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Calling All Canadians, Help Explain the McLobster McLobster: Where to Find McDonald's North Atlantic Seafood Sandwich

What McLobsters, McRibs, McCrab, McArabia, and the McLaks say about the regionalization of the homogenous McDonald's fast food chain.

Why the Internet discovered McLobster in the middle of the winter is beyond me, but MyFox News, the Los Angeles Times, and millions of Google searchers were all over the story this week.

Since I live in Maine, where they've reportedly been sighted, and I had never actually tasted one, I decided to go out looking for the elusive McLobster. One source told me the sandwich was a seasonal sandwich reserved for tourists. Across the border, in the Canadian Maritimes, travel writers characterize the whole island of Prince Edward Island by its devotion to a regional sandwich known as McLobster. Still, barring a 18-hour road trip, I'm not going to score a McLobster until the summer—and, even then, one franchise told me the last McLobster they served was eight years ago.

So where did they come from? The first reference I could find was in October 29, 1990, in a article in Maclean's (not online):

In Maine, they call it a McLobster sandwich—three ounces of lobster meat mixed with mayonnaise in a bed of lettuce heaped on a freshly baked bun, all for $4.50. Thirty-five McDonald's franchises in the New England state are taking advantage of last year's North American lobster surplus.


Ten years later, on July 16, 2001, the Canadian Press Newsire wrote (not online):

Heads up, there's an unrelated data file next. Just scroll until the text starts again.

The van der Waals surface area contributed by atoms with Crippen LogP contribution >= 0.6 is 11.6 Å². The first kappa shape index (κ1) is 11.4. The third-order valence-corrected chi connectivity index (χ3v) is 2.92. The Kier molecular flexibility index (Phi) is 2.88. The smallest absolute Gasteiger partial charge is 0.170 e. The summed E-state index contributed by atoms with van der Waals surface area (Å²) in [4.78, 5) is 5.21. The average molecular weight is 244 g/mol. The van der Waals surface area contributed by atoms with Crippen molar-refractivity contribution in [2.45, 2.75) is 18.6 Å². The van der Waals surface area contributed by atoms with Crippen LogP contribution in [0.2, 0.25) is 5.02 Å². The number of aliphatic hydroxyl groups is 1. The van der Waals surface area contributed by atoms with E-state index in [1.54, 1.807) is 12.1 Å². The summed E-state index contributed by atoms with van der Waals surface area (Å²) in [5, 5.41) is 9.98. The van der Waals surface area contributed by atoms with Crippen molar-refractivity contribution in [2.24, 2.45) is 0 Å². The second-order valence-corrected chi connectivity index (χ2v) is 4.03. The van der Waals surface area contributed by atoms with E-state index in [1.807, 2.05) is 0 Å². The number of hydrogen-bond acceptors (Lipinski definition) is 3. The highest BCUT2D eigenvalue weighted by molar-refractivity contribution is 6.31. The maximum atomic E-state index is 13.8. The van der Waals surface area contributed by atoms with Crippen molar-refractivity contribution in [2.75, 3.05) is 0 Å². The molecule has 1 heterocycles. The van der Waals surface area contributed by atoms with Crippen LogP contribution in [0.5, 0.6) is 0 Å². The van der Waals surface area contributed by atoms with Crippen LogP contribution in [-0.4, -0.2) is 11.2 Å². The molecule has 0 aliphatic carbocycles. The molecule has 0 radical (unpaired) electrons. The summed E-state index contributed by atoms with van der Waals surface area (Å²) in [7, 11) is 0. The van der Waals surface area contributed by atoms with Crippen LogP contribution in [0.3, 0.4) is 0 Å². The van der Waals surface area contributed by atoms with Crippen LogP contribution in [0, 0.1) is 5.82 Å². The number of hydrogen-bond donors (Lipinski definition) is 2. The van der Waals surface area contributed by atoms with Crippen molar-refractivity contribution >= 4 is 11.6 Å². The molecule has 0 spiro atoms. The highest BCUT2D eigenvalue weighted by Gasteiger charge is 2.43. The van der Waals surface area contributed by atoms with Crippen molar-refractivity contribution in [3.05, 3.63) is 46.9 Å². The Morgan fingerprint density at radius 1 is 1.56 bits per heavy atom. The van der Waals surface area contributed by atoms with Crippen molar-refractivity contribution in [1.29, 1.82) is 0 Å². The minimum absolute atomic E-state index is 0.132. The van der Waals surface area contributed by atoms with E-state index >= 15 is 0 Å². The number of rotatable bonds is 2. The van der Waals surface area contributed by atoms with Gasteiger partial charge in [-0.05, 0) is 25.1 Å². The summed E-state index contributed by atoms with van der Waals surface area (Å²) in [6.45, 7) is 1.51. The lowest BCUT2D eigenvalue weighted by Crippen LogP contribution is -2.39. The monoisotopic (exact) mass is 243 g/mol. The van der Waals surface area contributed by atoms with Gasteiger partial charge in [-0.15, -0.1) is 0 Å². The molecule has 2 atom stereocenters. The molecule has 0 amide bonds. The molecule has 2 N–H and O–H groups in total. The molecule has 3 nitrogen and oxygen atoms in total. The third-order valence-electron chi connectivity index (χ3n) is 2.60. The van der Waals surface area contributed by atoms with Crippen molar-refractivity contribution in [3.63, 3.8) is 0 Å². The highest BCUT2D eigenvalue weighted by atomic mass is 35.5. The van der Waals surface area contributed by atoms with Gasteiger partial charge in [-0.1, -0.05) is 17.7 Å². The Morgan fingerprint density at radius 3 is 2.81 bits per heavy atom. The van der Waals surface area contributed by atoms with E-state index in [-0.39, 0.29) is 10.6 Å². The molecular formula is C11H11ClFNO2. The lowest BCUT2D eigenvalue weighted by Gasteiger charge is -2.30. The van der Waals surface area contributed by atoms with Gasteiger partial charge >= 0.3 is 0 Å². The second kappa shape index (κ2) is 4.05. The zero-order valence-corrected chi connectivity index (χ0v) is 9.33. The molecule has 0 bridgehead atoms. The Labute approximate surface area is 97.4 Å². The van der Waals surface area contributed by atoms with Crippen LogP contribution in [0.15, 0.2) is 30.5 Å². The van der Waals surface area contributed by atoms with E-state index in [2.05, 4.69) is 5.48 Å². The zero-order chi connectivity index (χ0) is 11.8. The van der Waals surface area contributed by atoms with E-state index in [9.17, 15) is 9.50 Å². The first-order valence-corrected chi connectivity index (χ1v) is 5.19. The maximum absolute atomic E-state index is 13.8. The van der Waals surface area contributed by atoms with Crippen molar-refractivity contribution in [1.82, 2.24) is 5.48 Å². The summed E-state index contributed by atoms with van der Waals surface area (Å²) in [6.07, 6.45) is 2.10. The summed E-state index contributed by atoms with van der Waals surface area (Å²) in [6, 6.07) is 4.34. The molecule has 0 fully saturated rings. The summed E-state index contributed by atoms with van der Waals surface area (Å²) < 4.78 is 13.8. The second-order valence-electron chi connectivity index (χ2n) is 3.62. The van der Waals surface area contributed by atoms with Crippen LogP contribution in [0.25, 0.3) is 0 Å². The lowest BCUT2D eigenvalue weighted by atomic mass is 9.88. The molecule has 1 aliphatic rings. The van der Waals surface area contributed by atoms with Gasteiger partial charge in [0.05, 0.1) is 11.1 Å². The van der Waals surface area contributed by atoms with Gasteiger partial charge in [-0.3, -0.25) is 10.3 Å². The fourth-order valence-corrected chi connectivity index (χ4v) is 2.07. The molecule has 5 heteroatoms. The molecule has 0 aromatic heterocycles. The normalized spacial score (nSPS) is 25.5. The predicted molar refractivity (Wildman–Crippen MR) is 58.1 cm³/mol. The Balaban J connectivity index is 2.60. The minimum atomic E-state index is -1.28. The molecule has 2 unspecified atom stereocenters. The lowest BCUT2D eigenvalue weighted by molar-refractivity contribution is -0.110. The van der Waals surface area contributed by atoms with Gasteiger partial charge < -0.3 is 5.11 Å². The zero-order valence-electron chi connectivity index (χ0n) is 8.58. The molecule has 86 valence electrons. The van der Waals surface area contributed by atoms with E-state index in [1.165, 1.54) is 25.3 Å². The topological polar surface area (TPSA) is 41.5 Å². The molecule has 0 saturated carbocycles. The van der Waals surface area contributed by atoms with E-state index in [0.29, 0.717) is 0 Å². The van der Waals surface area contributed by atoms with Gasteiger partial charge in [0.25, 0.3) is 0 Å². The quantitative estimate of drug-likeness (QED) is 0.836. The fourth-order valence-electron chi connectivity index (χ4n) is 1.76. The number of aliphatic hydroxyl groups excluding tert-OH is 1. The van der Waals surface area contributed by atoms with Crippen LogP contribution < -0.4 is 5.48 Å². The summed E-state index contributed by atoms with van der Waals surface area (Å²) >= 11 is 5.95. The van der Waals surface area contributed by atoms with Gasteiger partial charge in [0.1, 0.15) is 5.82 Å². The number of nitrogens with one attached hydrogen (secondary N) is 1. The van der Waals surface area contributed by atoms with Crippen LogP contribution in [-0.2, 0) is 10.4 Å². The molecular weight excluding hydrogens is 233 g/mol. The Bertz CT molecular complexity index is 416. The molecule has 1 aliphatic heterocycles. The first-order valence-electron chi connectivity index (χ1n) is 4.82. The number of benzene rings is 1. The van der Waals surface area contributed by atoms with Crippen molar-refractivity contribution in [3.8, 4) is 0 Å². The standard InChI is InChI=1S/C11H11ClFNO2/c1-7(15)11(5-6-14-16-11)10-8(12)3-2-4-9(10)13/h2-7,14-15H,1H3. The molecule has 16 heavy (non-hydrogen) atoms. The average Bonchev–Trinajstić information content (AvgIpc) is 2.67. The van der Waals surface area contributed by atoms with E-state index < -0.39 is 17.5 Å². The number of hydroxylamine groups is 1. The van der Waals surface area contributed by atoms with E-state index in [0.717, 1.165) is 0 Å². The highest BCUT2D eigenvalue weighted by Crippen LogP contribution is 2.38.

The Big Mac hamburger and French fries will remain king at the fast-food giant, but McDonald's is experimenting with expresso coffee, sandwiches, decadent cakes and even poutine and McLobster in Canadian test markets.


But last year, on August 20, 2010, the Globe and Mail reported:

McDonald's recently ended a promotion on a McLobster sandwich.


While I can't tell you what it tastes like or whether they're coming back, the McLobster is not the chain's only attempt at regional offerings. They've tried the McRib (the South), the McCrab (Maryland), the Chicken Maharaja Mac (India), the McItaly burger, the McArabia, McLaks (Norway), and a McAfrica pita.

And despite its reputation as a symbol of globalization, local customs and adaptations occur at McDonald's all over the world, beyond the company's intent, as James Watson persuasively argues in his book, Golden Arches East. In other words, people give meaning to food beyond the meanings that corporations intend.

In the end, lobster might be a more sustainable option than fish sticks, although, North American lobsters are essentially farmed using baited traps full of herring, redfish, and pogies. Perhaps it's time to make the pitch for another sandwich entirely. I vote for the McSardine.

Photo (cc) by Flickr user meddygarnet

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